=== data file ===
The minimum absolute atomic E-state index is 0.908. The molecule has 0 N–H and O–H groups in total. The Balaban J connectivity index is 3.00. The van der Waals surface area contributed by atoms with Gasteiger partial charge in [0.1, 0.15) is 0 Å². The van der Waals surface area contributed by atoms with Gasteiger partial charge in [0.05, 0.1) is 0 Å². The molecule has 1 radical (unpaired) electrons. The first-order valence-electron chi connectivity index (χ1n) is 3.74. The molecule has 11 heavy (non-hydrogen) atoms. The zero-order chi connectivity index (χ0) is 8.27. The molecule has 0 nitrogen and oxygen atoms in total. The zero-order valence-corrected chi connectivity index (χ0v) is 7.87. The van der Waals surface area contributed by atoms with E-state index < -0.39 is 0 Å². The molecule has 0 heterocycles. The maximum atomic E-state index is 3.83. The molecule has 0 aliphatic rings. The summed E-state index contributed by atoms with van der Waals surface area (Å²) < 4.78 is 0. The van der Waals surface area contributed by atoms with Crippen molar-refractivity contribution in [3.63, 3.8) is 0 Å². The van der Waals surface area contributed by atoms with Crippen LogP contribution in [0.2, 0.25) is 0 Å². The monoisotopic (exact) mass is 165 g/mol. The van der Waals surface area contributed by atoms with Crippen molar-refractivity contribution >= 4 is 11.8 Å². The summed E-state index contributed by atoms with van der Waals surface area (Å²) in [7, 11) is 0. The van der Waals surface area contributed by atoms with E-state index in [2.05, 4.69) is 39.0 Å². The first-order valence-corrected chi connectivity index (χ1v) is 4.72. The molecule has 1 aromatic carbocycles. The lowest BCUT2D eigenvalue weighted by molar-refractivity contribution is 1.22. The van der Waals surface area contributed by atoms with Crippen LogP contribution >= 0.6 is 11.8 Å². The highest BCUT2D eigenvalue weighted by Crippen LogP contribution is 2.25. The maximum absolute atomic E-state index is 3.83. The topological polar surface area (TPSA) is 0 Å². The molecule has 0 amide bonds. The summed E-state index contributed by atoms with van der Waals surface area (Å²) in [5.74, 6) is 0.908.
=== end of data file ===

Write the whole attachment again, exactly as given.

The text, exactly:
The minimum absolute atomic E-state index is 0.908. The molecule has 0 N–H and O–H groups in total. The Balaban J connectivity index is 3.00. The van der Waals surface area contributed by atoms with Gasteiger partial charge in [0.1, 0.15) is 0 Å². The van der Waals surface area contributed by atoms with Gasteiger partial charge in [0.05, 0.1) is 0 Å². The molecule has 1 radical (unpaired) electrons. The first-order valence-electron chi connectivity index (χ1n) is 3.74. The molecule has 11 heavy (non-hydrogen) atoms. The zero-order chi connectivity index (χ0) is 8.27. The molecule has 0 nitrogen and oxygen atoms in total. The zero-order valence-corrected chi connectivity index (χ0v) is 7.87. The van der Waals surface area contributed by atoms with E-state index < -0.39 is 0 Å². The molecule has 0 heterocycles. The maximum atomic E-state index is 3.83. The molecule has 0 aliphatic rings. The summed E-state index contributed by atoms with van der Waals surface area (Å²) < 4.78 is 0. The van der Waals surface area contributed by atoms with Crippen molar-refractivity contribution in [3.63, 3.8) is 0 Å². The van der Waals surface area contributed by atoms with Crippen LogP contribution in [0.2, 0.25) is 0 Å². The monoisotopic (exact) mass is 165 g/mol. The van der Waals surface area contributed by atoms with Crippen molar-refractivity contribution >= 4 is 11.8 Å². The summed E-state index contributed by atoms with van der Waals surface area (Å²) in [7, 11) is 0. The van der Waals surface area contributed by atoms with E-state index in [2.05, 4.69) is 39.0 Å². The first-order valence-corrected chi connectivity index (χ1v) is 4.72. The molecule has 1 aromatic carbocycles. The lowest BCUT2D eigenvalue weighted by molar-refractivity contribution is 1.22. The van der Waals surface area contributed by atoms with Crippen LogP contribution >= 0.6 is 11.8 Å². The highest BCUT2D eigenvalue weighted by Crippen LogP contribution is 2.25. The maximum absolute atomic E-state index is 3.83. The topological polar surface area (TPSA) is 0 Å². The molecule has 0 amide bonds. The summed E-state index contributed by atoms with van der Waals surface area (Å²) in [5.74, 6) is 0.908.